SACRAMENTO—The Judicial Council at its January 17 meeting received a final report on a three-year grant for 39 collaborative court and pretrial programs that tracked retention, recidivism, and failure to appear rates for participating defendants. Results from the evaluation of these programs support the case for ongoing and sustained funding to replicate and expand their use across the state.
“This information will be really be helpful to us, as there is a lot of pushback on efforts we’re making to try to reform the criminal justice system,” added Senator Hannah-Beth Jackson, chair of the Senate Judiciary Committee and member of the Judicial Council. “It’s important the public know this approach has great promise and has seen great results. Although there is still more work to be done, this work will help move us forward.”
Collaborative justice courts—such as drug courts, veterans courts, and mental health courts—combine judicial supervision, rehabilitation services, and rigorous monitoring to reduce recidivism and improve offender outcomes. The collaborative courts funded during the three-year grant program reported:
- About 80% of participants graduated from the program or continued to receive services and comply with program requirements one year after entry.
- Only 7% of participants received new charges as a result of an arrest while in the program, and only half of those arrests resulted in a conviction.
- Less than 2% of new participants were discharged from collaborative court programs because of a new misdemeanor or felony charge.
Eleven pretrial programs assessed nearly 50,000 detainees’ risk of committing a new crime or failing to appear (FTA) during the pretrial period. The final grant report found:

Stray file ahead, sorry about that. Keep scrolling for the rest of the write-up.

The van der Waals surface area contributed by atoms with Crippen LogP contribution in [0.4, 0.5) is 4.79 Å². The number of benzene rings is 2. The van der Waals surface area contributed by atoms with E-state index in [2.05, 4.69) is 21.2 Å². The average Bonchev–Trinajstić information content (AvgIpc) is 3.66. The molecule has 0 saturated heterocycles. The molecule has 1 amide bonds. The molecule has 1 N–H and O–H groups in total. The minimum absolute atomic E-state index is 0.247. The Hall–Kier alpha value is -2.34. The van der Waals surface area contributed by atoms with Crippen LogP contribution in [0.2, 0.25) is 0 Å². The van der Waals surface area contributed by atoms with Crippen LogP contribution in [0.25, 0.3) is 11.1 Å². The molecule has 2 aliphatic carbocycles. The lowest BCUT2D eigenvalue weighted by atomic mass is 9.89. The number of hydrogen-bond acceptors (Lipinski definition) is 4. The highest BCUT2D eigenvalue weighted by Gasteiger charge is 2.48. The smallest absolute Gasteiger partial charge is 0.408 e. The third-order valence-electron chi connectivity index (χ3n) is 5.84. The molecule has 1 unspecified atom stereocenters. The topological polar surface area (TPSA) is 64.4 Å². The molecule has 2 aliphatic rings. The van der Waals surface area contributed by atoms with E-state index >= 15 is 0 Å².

- Pretrial programs can safely release more low- and moderate-risk defendants pretrial without increasing the level of risk to public safety or failures to appear in court.
- Risk assessment tools worked—those assessed as low risk had the lowest rate of pretrial failure, and those assessed as high risk had the highest rate of pretrial failure.
- Further study is needed on effective supervision and monitoring practices such as court date reminders, which might further maximize release without increasing FTA rates.
The fiscal year 2019–20 state budget funded 16 pretrial pilot programs in trial courts statewide to help the branch continue work on how to increase safe and efficient pretrial release. Watch
Other items on the council meeting agenda included:
New Rule on Workplace Conduct: The council approved a new rule of court to improve how judicial branch entities prevent and address harassment, discrimination, retaliation, and inappropriate workplace conduct. The new rule would create standardized requirements for court policies on the prevention, reporting, and resolution of these types of complaints. Council staff will be providing guidance to courts on how to implement the new rule. Watch
Financial Plan for Building New Courthouses on Hold: Originally on today’s agenda, the council deferred until its next meeting in March consideration of an updated five-year infrastructure plan for the judicial branch’s courthouse construction program. As a result, the council also deferred consideration of a fiscal year 2020-21 funding request for the courthouse construction projects on the council's statewide priority list. Council leaders chose to give the branch more time to consider the infrastructure plan and funding request in light of the governor’s recently proposed budget for fiscal year 2020-21, which includes $2 billion for court facilities.
Education for Judges and Court Staff: The council approved its next two-year education plan for developing and delivering education for judicial officers, court management, and staff. Representing the work of more than 100 judicial officers and court staff, the education plan boasts hundreds of training tools, including live programs, videos, webinars, online courses, podcasts, and publications. Watch
Court of Appeal Online Tools: The council heard from the Court of Appeal, Fifth Appellate District, about the court's Transcript Assembly Program and its new Self-Help and Learning Center Website. The new website includes a timeline and steps of a typical appeal, educational videos, forms, and a chatbot to answer questions. The project is one of 50 programs supported by the Court Innovations Grant Program to promote court innovations and efficiencies. Watch
An archived webcast of the entire meeting broken out by topic will be available on the council’s meeting information webpage.